Volume 51 Number 8, 2014
Pages 1277 — 1286
Abstract — The aim of this study was to examine the relationship between biopsychosocial functioning and pain severity and to evaluate whether pain self-efficacy (PSE) mediates this relationship. This study used archival data from a multidisciplinary pain management program. Participants were 99 individuals (69% female) with chronic low back pain who completed measures of biological, psychological, and social functioning; pain severity; and PSE at admission. They ranged in age from 18 to 72 yr (mean = 42.6, standard deviation = 12.1). Structural equation modeling and bootstrapping techniques were used to test the significance of the mediated model. As we predicted, lower biological functioning (beta = −0.011; 95% confidence interval [CI] = −0.019 to −0.004, p = 0.002) and social functioning (beta = −0.009; 95% CI = −0.016 to −0.003, p = 0.007) were found to significantly predict higher pain severity, and lower social functioning was found to significantly predict lower PSE (beta = 0.196; 95% CI = −0.130 to 0.273, p = 0.002). PSE did not mediate the relationship between biopsychosocial functioning and pain severity, and psychological functioning did not significantly predict pain severity or PSE. These findings suggest that social functioning is an important factor in predicting outcomes and has a number of treatment implications.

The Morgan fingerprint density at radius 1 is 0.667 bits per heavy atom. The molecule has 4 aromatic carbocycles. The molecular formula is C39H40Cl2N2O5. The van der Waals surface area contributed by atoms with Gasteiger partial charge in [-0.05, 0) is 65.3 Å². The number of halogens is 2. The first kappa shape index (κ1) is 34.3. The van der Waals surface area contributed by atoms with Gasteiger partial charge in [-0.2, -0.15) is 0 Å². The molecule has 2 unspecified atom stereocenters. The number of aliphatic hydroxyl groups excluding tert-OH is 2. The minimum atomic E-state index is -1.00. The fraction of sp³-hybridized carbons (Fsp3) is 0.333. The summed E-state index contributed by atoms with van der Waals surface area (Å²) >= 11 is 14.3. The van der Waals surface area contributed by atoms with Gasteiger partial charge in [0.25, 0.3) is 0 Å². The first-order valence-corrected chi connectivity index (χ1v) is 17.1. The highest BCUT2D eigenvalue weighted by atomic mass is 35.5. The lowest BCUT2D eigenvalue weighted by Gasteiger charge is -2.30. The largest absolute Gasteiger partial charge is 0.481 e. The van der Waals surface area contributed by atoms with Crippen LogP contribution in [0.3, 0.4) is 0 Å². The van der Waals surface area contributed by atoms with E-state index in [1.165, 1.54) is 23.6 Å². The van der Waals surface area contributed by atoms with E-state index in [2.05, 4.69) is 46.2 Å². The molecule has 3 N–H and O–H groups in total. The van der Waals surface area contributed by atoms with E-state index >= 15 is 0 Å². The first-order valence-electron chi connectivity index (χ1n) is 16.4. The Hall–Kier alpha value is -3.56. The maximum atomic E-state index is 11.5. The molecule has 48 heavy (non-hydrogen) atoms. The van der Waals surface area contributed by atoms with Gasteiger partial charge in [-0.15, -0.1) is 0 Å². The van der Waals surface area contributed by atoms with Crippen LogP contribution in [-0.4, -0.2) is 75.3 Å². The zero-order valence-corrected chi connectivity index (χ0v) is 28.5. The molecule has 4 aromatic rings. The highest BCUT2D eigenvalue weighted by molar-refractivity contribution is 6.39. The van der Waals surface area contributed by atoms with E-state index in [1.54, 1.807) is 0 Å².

Key words: biopsychosocial, chronic low back pain, chronic pain, multidisciplinary rehabilitation, pain behaviors, pain self-efficacy, pain severity, physical/biological functioning, psychological functioning, social support.
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